Anthony Claggett and Steven Jackson today cleared waivers and were sent outright to Triple-A Indianapolis. The pitchers will be among 22 non-roster invitees in spring training. Claggett and Jackson had been designated for assignment recently to clear spots on the 40-man roster.
Pirates Charities will help build the first Miracle Field in the Wheeling, W.Va., area. The formal announcement will come Wednesday morning, during the Pirates Caravan’s stop in Wheeling. The field will enable children with special needs to play baseball in a league-based environment.
In 2008, Pirates Charities donated $200,000 toward construction of a Miracle Field in Cranberry Township. The field hosted its first games last May.
I spent a lot of time this week talking to people in and around the industry about steroids, which for a baseball beat writer is never a pleasant topic. I was curious about the notion of attaching an “asterisk” or some sort of disclaimer to the statistics of admitted/proven PED users.
Commissioner Bud Selig declined a request to chat on the record about it, but the message I got from other folks in the know is that MLB has no plans to use asterisks. Basically, it seems the higher-ups want the entire steroids issue to simply go away.
After Mark McGwire’s recent televised confession of PED use, Selig issued a statement which in part read: “The use of steroids and amphetamines amongst todays players has greatly subsided and is virtually non-existent as our testing results have shown. The so-called ‘steroid era’ … is clearly a thing of the past.”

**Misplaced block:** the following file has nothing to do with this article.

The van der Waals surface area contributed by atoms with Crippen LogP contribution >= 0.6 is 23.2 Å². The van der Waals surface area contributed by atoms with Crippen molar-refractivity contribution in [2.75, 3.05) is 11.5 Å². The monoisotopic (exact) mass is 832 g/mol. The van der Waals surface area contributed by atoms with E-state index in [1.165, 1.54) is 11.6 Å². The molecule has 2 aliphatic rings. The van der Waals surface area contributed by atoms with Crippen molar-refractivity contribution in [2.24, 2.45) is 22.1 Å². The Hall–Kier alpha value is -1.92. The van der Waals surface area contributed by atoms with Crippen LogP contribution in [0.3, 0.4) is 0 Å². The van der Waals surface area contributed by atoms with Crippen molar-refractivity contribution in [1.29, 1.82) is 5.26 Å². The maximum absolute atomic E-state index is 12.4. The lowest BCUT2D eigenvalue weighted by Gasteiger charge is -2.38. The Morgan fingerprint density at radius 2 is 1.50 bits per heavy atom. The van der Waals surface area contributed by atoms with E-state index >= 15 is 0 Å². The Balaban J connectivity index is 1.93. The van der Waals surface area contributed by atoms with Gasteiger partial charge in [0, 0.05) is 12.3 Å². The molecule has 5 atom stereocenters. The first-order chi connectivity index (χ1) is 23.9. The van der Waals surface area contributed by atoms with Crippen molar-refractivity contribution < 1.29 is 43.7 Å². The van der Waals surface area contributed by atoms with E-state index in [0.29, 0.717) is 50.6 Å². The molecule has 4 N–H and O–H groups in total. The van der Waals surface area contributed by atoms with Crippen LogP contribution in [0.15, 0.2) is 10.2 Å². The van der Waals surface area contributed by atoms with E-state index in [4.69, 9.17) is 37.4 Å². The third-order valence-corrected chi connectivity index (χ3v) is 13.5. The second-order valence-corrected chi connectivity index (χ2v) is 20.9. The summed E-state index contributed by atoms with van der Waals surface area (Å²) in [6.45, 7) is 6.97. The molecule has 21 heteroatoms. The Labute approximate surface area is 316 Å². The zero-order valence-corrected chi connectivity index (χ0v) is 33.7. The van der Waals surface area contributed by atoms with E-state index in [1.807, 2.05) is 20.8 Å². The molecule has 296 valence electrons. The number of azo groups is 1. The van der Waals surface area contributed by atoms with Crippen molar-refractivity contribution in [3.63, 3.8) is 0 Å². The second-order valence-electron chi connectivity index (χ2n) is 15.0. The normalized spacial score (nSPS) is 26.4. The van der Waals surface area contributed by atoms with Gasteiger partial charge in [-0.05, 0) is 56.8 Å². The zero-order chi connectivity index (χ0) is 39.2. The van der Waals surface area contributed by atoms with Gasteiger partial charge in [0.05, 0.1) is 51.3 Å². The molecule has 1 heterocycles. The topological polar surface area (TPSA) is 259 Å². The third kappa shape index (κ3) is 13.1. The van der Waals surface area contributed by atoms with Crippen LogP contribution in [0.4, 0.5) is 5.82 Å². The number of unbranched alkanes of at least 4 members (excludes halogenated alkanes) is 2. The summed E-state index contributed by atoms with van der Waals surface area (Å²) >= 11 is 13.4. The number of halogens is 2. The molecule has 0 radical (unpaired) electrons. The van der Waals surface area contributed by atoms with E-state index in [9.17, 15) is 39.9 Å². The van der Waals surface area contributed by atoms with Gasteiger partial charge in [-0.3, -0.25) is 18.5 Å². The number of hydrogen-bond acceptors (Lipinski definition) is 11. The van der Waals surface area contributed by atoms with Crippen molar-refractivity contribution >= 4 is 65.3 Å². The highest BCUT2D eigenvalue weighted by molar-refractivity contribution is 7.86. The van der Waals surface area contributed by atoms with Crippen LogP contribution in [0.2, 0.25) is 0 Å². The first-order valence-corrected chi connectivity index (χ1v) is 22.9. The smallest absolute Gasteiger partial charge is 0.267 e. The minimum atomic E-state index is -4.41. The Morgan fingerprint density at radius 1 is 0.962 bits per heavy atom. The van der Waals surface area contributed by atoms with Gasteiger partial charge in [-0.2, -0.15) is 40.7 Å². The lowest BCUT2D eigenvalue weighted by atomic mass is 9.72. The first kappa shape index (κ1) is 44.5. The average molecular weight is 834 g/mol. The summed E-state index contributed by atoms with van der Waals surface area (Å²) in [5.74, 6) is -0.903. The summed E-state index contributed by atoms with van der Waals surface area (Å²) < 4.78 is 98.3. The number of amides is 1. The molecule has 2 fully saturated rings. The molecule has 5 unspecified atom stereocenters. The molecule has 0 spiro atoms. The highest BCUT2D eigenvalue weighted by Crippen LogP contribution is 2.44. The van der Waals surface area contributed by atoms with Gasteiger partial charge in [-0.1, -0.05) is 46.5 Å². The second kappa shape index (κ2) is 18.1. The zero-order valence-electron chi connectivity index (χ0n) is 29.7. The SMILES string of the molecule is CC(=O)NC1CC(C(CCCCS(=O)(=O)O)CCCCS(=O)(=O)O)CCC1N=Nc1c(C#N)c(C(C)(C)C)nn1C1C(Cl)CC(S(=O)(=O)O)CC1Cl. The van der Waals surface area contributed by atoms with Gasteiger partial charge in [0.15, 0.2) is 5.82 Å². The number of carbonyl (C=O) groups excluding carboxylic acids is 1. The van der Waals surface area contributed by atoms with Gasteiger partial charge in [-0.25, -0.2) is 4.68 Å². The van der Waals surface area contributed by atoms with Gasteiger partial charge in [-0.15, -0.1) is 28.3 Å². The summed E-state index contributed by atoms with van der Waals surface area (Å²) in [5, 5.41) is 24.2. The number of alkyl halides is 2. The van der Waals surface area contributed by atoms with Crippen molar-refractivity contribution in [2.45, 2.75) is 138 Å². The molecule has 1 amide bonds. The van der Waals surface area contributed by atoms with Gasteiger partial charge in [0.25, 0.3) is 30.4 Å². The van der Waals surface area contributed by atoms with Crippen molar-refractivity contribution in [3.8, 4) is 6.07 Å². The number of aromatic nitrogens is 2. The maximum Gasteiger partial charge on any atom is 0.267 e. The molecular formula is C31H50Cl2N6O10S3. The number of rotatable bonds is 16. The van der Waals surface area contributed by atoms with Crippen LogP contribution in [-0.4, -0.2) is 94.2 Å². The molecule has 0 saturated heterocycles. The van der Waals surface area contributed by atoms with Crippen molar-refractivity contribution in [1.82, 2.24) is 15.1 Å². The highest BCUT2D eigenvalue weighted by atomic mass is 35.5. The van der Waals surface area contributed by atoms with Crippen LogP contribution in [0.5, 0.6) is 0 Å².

Former commissioner Fay Vincent laughed out loud when I mentioned Selig’s comment. Vincent termed it “a rather silly announcement that makes no sense.”
Vincent was Selig’s immediate predecessor. Vincent got the job in 1989, after Bart Giamatti’s sudden death, and resigned in 1992 after a no-confidence vote by the owners. A year before he stepped down, Vincent placed steroids on MLB’s list of banned substances — but, not realizing at the time how big a problem PEDs had become, he did not press for a drug-testing program.
Baseball’s current testing setup is a step forward, but Vincent does not believe it will end the scourge of steroids.
“I have a cynical view of human nature,” Vincent said. “I think there will be continued cheating in all sports. I don’t think we are going to stop the chemists from coming up with things to give to players. Young people are going to be tempted by all the money and take these drugs and the problem goes on.”
For more on Vincent’s opinion about steroids and the asterisk — including his thoughts on whether Barry Bonds used PEDs — check out Sunday’s Trib.
The Pirates today signed free agent Octavio Dotel to a one-year contract with a club option for 2011. Financial terms were not immediately available.
To clear a spot on the 40-man roster, right-hander Anthony Claggett was designated for assignment.
Dotel, 36, will fill the closer vacancy and anchor a bullpen which is being rebuilt almost entirely through trades and free-agent signings.
In 11 seasons, Dotel has 83 saves and a 3.73 ERA. The right-hander has a career 2.71 strikeout/walk ratio.
However, he has not been a full-time closer since 2007, when he got 11 saves in 24 early season outings for the Kansas City Royals. His best year was 2004, when Dotel amassed a total of 36 saves for the Houston Astros and Oakland A’s.
Other righties in the bullpen mix are Joel Hanrahan (acquired last year in the Nyjer Morgan trade), Evan Meek (a Rule 5 pickup) and Brandan Donnelly (a free agent signee). Javier Lopez (free agent) will be the top lefty in the ‘pen.
Although Dotel was rated a Type A free agent, the White Sox will not receive a compensatory draft pick because they declined to offer him arbitration.